Introduction

In recent years Islamic doctrine has assumed a more visible place in the Indonesian legal system. This trend arguably dates from the passage of the National Marriage Act in the mid-1970s, which for the first time gave explicit recognition to Islamic doctrine as state law. Its most conspicuous manifestations, however, have occurred since the mid-80s. In 1989 the Religious Judicature Act significantly expanded the system of Islamic courts, ended their subordination to the civil courts, and enlarged the courts' substantive jurisdiction.
“Whereas sovereignty over the entire universe belongs to Almighty Allah alone and the authority which He has delegated to the State of Pakistan through its people for being exercised through their chosen representatives within the limits prescribed by Him is a sacred trust; And whereas Islam is the State religion of Pakistan and it is the obligation of the State to enable the Muslims of Pakistan, individually and collectively, to order their lives in accordance with the fundamental principles and basic concepts of Islam set out in the Holy Qur'an and Sunnah;

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There are deep divisions within the Afghan central government between those who favour a conservative interpretation of Islamic law and those who want to revive more progressive ideas about the judiciary.
Three important changes in English law in the past quarter of a century have opened the doors of the English matrimonial Courts to Muslim spouses resident in England. Prior to 1973, the English Courts exercised divorce jurisdiction on the basis of domicile; spouses resident but not domiciled in England could not invoke the jurisdiction of the English Court to terminate their marriage.
The custom of arranged marriages is generally endorsed by South Asian communities of all religious affiliations. The system may have some advantages if due regard is given to the wishes and preferences of the intended spouses, and if dowry considerations do not turn the exercise into a commercial transaction — both very big “ifs.” It is the ugly side of arranged marriages that has made headlines in the British and American press several times in recent years.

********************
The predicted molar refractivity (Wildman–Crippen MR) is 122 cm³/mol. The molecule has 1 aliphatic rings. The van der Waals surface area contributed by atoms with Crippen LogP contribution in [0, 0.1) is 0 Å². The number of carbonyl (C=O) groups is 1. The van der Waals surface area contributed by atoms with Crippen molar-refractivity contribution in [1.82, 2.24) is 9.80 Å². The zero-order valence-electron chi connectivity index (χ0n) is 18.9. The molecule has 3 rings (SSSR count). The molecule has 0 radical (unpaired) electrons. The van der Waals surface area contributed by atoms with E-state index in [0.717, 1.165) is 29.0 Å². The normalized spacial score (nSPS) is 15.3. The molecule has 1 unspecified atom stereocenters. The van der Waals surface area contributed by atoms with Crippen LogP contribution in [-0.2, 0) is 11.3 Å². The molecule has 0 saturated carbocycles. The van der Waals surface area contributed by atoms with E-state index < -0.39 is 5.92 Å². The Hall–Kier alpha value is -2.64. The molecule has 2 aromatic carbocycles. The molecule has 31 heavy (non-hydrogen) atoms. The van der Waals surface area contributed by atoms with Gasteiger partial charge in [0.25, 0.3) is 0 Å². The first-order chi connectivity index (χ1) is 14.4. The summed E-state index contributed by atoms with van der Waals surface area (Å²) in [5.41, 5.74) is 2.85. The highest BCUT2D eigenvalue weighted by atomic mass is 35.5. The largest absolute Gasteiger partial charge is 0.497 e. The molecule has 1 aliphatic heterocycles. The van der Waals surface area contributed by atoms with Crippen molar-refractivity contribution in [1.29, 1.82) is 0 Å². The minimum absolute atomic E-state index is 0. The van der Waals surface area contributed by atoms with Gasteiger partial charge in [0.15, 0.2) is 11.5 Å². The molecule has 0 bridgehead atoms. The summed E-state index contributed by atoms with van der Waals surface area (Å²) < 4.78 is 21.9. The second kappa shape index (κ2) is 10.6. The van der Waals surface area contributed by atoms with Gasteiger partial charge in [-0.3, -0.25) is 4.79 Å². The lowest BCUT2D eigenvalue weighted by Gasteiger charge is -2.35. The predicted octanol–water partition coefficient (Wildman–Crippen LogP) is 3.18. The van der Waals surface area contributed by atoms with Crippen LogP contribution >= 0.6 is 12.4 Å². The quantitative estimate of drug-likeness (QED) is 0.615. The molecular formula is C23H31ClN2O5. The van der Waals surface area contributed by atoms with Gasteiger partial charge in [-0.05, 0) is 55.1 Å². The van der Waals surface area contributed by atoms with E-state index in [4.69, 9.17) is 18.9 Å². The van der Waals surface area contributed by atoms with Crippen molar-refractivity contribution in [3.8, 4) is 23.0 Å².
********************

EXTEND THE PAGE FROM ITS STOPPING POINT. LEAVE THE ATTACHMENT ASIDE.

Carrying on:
One of the most frequent questions I am faced with in the process of my dialogue with men regarding the personal laws and women’s rights is whether or not we, women - think Mehr is a provision which is an unjust imposition on men. They further ask whether or not we, women - who demand equality for ourselves be against this provision?
Soon after I began my study of the religious life of the Lebanese Shi’a residing in the eastern section of Dearborn, Michigan, I occasionally heard rumors that mut’a (temporary or pleasure marriage) was being encouraged by the religious leaders (shaikhs) in the community.
In 1979 the Islamic regime of Pakistan introduced changes in the law of rape, providing Islamic standards of proof and punishment for this crime. The law concerning rape was made part of the ordinance, called The Offence of Zina (Enforcement of Hudood) Ordinance, VII of 1979 (the term zina encompasses adultery, fornication, rape and prostitution).
Farida Rahman MP’s Private Member’s Bill on a proposed amendment to section V1 of the Muslim Family Laws Ordinance 1961 has become a much-talked-about subject because of its unconventional and contentious nature. Particularly, various women’s activist groups have shown tremendous interest in it. The subject of the bill raises the whole issue of women’s rights of general interests.
Only the blind overlook the worsening condition of women under the Islamic regime.
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